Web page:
October 24-27, 2009:

This was my New Jersey, New York City trip, and it began with a train trip from Springfield to Penna Station. Daughter Heidi drove me to the station and away I went. Since business class was a whopping $16 (I think) more, that was a no-brainer. But–and here’s the interesting thing–whereas the trains from St Andrews down to London give you free wifi all the way, American trains have not yet figured out how to do that. Not free and no wifi. Or at least East Coast Amtrack hasn’t figured out how to do it. I don’t know if any other trains in the US can. Chew on that factoid for a while.

But I had plenty other stuff I could do on the 3 1/2 hour train ride, including signing bookplates, finishing the Ian Rankin novel I was reading, a couple of crosswords, work on a speech.

I got into New York City after dinner, and in the teeth of a horrible downpour with lightning, I taxied to my cousin Pam Berlin’s apartment where I was staying. She is a theatrical director, her husband Billy Carden an actor turned theater director who runs a small theater as well. And they are both acting/directing teachers. Lovely, smart, funny, fascinating individuals. Since their daughter is off in college, I got to camp out in her bedroom. However, just getting from the taxi into their apartment house, I was soaked through. I certainly hoped the rest of the trip had better weather.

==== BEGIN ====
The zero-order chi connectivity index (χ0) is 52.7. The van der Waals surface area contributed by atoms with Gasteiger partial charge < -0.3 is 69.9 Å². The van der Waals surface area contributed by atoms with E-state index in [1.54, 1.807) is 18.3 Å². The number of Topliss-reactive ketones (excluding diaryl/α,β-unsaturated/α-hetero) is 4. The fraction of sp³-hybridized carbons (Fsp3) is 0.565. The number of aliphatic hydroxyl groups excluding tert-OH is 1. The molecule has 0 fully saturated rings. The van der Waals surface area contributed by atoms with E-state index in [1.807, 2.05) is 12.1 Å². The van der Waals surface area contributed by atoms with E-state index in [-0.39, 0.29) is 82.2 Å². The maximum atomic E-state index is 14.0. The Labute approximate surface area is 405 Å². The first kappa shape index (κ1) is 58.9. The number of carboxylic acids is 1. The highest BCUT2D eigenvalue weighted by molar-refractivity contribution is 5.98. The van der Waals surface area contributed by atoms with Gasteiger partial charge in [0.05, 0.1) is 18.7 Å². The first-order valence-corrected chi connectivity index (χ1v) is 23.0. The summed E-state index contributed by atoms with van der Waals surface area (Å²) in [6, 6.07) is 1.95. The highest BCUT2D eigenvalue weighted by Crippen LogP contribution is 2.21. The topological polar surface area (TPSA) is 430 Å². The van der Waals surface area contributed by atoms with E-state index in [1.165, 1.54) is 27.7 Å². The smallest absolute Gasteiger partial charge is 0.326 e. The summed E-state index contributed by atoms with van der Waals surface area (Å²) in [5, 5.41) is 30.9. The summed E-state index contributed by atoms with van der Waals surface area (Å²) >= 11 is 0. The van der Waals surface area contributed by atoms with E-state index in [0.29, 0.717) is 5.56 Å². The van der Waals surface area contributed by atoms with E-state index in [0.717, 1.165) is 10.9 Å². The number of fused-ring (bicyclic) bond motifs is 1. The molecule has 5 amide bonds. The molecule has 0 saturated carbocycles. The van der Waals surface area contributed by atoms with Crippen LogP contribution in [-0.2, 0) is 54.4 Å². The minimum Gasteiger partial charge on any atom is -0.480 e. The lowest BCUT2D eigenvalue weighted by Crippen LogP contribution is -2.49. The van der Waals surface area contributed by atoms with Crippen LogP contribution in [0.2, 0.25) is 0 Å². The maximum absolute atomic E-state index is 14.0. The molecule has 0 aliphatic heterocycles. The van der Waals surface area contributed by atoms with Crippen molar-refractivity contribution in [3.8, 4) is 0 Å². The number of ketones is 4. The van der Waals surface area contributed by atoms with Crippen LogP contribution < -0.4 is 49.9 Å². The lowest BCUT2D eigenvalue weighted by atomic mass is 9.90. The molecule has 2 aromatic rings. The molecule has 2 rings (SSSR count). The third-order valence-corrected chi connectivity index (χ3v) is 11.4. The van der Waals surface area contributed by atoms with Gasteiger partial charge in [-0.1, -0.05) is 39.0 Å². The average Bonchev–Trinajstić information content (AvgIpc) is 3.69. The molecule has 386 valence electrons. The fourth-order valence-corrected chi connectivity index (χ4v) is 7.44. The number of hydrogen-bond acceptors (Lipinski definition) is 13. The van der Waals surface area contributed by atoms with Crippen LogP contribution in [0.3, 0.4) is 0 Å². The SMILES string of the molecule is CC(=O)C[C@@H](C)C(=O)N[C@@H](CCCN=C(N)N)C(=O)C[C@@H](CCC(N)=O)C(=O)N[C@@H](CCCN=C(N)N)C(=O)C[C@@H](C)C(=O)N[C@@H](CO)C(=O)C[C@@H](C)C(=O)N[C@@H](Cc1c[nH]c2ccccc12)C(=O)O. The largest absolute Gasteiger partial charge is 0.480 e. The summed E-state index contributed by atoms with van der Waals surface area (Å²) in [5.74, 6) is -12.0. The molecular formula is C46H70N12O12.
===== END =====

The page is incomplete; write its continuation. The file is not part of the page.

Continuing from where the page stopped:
And so it did. Because in the pearly, sun-shining next morning, a car was sent to take me to New Jerey (Whippany) to a Jewish Center to give a talk on my Holocaust novels. A small day-long conference made even smaller by the fact that the other two author-speakers were both home sick. So there were several Survivors and me. I think I acquitted myself well, sold quite a few books for the small bookstore that supplied the books.